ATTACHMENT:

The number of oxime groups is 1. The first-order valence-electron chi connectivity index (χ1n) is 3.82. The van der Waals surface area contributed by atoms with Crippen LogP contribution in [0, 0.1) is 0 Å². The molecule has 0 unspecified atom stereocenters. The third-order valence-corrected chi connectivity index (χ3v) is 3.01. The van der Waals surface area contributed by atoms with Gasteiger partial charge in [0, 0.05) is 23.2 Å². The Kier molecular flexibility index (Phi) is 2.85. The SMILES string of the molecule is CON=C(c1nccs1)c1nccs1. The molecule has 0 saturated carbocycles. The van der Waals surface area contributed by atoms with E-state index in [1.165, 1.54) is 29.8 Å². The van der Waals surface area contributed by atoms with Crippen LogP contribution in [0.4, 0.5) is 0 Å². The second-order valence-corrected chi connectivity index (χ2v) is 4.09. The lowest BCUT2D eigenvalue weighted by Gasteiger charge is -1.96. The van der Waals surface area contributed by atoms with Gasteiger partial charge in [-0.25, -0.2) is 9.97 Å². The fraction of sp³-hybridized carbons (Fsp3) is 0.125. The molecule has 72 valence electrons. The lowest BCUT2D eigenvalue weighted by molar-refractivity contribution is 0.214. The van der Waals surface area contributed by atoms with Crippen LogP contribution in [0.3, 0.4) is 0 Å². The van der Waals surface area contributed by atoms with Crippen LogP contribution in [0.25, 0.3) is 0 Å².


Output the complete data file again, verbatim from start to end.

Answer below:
The number of oxime groups is 1. The first-order valence-electron chi connectivity index (χ1n) is 3.82. The van der Waals surface area contributed by atoms with Crippen LogP contribution in [0, 0.1) is 0 Å². The molecule has 0 unspecified atom stereocenters. The third-order valence-corrected chi connectivity index (χ3v) is 3.01. The van der Waals surface area contributed by atoms with Gasteiger partial charge in [0, 0.05) is 23.2 Å². The Kier molecular flexibility index (Phi) is 2.85. The SMILES string of the molecule is CON=C(c1nccs1)c1nccs1. The molecule has 0 saturated carbocycles. The van der Waals surface area contributed by atoms with E-state index in [1.165, 1.54) is 29.8 Å². The van der Waals surface area contributed by atoms with Crippen LogP contribution in [0.4, 0.5) is 0 Å². The second-order valence-corrected chi connectivity index (χ2v) is 4.09. The lowest BCUT2D eigenvalue weighted by Gasteiger charge is -1.96. The van der Waals surface area contributed by atoms with Gasteiger partial charge in [-0.25, -0.2) is 9.97 Å². The fraction of sp³-hybridized carbons (Fsp3) is 0.125. The molecule has 72 valence electrons. The lowest BCUT2D eigenvalue weighted by molar-refractivity contribution is 0.214. The van der Waals surface area contributed by atoms with Crippen LogP contribution in [0.3, 0.4) is 0 Å². The van der Waals surface area contributed by atoms with Crippen LogP contribution in [0.25, 0.3) is 0 Å².